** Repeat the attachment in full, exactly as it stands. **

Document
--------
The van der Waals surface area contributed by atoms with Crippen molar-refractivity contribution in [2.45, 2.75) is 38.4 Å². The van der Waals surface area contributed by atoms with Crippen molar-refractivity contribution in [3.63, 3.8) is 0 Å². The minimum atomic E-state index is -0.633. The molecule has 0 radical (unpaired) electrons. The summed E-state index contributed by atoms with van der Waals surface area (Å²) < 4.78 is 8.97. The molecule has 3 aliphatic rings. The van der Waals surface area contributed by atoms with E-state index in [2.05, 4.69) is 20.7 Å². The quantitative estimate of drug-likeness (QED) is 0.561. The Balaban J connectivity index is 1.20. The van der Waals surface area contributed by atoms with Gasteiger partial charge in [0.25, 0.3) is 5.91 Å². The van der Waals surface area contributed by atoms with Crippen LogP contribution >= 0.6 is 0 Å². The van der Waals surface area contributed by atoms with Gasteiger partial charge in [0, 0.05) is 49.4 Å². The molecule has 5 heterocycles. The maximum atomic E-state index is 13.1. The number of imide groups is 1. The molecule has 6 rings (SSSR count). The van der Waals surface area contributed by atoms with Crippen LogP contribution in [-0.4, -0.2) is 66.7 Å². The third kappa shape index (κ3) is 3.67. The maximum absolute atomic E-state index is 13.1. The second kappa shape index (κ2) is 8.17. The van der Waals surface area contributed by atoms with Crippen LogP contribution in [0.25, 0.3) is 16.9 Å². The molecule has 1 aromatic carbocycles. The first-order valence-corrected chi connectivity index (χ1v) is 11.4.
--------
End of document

The van der Waals surface area contributed by atoms with Crippen molar-refractivity contribution in [2.45, 2.75) is 38.4 Å². The van der Waals surface area contributed by atoms with Crippen molar-refractivity contribution in [3.63, 3.8) is 0 Å². The minimum atomic E-state index is -0.633. The molecule has 0 radical (unpaired) electrons. The summed E-state index contributed by atoms with van der Waals surface area (Å²) < 4.78 is 8.97. The molecule has 3 aliphatic rings. The van der Waals surface area contributed by atoms with E-state index in [2.05, 4.69) is 20.7 Å². The quantitative estimate of drug-likeness (QED) is 0.561. The Balaban J connectivity index is 1.20. The van der Waals surface area contributed by atoms with Gasteiger partial charge in [0.25, 0.3) is 5.91 Å². The van der Waals surface area contributed by atoms with Crippen LogP contribution >= 0.6 is 0 Å². The van der Waals surface area contributed by atoms with Gasteiger partial charge in [0, 0.05) is 49.4 Å². The molecule has 5 heterocycles. The maximum atomic E-state index is 13.1. The number of imide groups is 1. The molecule has 6 rings (SSSR count). The van der Waals surface area contributed by atoms with Crippen LogP contribution in [-0.4, -0.2) is 66.7 Å². The third kappa shape index (κ3) is 3.67. The maximum absolute atomic E-state index is 13.1. The second kappa shape index (κ2) is 8.17. The van der Waals surface area contributed by atoms with Crippen LogP contribution in [0.25, 0.3) is 16.9 Å². The molecule has 1 aromatic carbocycles. The first-order valence-corrected chi connectivity index (χ1v) is 11.4.